Anywhere & Everywhere: Where Do Library Programs Happen?

One of the major issues small and rural libraries faced during the pandemic was planning programs while complying with local health guidelines. These libraries often have limited indoor space, making it difficult to maintain social distance when bringing in large groups of participants. The communities they serve may also lack reliable internet access, limiting access to virtual programming.

Photograph of five people sitting around an outdoor picnic table talking.
The Hailey (Idaho) Public Library’s first community listening conversation began with substantial snacks and beverages. Photo credit: Herbert Romero

In our evaluation of ALA's Libraries Transforming Communities (LTC): Focus on Small and Rural Libraries initiative, we've seen a wide range of solutions to these obstacles - lending out wireless internet hotspots, gathering on the library's lawn, and even venturing outside the library's property into established community spaces.

Programming in non-library locations

Out of 438 libraries that shared information on where they held a community conversation between February and October 2021, nearly a quarter had met in-person in non-library locations. Most commonly, conversations outside the library took place in larger meeting spaces where residents were used to gathering – community centers, town halls, schools, and churches. These spaces tend to be available for a low rental fee, and in some cases libraries partnered with the organization owning the space to hold a conversation there for free.

A few libraries used grant funding to hold a conversation at a local restaurant, supporting local business and providing an incentive (free food!) for people to participate. However, this was only feasible in communities where COVID was less prevalent.

Taking programs outdoors

Another popular non-library location for programming were local parks. Holding a conversation outdoors was possible even when local COVID rates prevented or limited capacity for indoor gatherings. While many libraries were able to host events in their own outdoor areas, such as a patio or lawn, not all had suitable space on their own property.

Several libraries found children’s books relating to the theme of their community conversations and were able to obtain permission to install a StoryWalk® in the park as part of their activities. Other libraries used the park as a place to speak to passers-by about their needs and how the library could better support them. For example, Hailey Public Library in Idaho served the local Hispanic community by holding conversations in a park near a large apartment complex with a high percentage of Hispanic residents. The library’s Hispanic Advisors suggested this approach to make participating as easy as possible. In Arizona, Page Public Library wanted to hear from teens so they handed out pizza in the park and engaged with the youth who stopped by. While staff expected to hear from 50-75 teens, the actual turnout was nearly 180!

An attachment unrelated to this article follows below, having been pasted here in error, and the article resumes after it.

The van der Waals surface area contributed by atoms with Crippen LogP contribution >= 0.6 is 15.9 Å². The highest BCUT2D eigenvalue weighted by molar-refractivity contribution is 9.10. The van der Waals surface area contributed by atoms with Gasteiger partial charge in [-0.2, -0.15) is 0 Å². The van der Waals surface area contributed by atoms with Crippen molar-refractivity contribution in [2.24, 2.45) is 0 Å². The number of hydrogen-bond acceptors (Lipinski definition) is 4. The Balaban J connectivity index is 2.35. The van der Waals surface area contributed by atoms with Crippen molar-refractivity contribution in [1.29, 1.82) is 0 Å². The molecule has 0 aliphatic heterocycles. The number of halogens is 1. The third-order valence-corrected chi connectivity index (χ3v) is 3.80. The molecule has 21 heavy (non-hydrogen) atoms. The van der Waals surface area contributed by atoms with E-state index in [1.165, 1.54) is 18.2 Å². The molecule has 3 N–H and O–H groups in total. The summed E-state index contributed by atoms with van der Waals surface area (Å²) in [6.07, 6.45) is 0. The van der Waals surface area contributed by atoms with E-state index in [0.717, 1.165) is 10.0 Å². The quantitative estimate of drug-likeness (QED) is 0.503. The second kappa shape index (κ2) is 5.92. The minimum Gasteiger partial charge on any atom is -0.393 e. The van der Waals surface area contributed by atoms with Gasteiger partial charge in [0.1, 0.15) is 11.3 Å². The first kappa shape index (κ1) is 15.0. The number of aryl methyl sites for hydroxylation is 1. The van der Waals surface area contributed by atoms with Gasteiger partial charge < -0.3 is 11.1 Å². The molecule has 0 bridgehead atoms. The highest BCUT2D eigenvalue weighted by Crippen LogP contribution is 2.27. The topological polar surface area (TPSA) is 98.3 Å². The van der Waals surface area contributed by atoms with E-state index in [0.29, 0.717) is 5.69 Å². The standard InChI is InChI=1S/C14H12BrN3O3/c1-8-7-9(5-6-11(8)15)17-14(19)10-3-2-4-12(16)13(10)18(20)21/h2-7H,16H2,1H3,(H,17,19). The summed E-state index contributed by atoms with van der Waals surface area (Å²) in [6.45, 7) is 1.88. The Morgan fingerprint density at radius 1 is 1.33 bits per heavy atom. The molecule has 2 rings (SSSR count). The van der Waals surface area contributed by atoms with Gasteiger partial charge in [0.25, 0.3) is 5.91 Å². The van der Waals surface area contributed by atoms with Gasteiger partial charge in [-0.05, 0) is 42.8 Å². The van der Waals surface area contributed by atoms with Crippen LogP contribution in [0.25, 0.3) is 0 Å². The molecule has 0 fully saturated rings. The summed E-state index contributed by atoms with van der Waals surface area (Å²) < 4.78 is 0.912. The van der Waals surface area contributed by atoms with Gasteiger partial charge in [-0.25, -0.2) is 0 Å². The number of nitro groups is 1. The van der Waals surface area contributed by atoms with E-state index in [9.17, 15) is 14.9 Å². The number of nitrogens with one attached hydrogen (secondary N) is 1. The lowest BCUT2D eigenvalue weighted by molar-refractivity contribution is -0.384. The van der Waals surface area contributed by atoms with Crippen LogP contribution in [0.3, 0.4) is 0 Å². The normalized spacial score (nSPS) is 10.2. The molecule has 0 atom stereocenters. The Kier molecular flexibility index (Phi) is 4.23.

Photograph of three people holding Nerf guns.
Teens participate in Nerf Wars in library after-hours programming. Photo credit: Page (Ariz.) Public Library

Based on the teens’ input, Page Public Library now holds regular night and weekend teen programs such as the popular “Nerf Wars and More.” Over 90 teens attended the most recent program. Similarly, a few libraries set up tables at existing community events such as art fairs, farmers’ markets, or holiday celebrations to speak to and get feedback from a wide range of community members. This model was less suited for in-depth group discussion as there were other demands on visitors’ attention. Several other libraries brought their programming to target populations for in-depth discussion by holding conversations at senior centers, volunteer organizations, or schools. Similarly, some libraries chose a location related to the theme of their conversation, such as partnering with a nature center to host programming on nature and mental health or meeting outside a historic building for a discussion of local history.

How about your library? Have you hosted programs in any of the following spaces?

  • Community centers
  • Town halls
  • Schools
  • Churches
  • Restaurants
  • Parks
  • Art fairs
  • Farmers’ markets
  • Senior centers
  • Nature centers
  • Historic buildings

Have other ideas? Let us know in the comments.

Knology is a nonprofit research organization that produces practical social science for a better world. The organization pursues this goal to help professionals in a variety of sectors build inclusive, informed, and cooperative societies that can thrive together with the natural systems on which we all depend. As a transdisciplinary collective of over 30 social scientists, writers and educators, the organization's work process is built on equity, transparency and deliberation.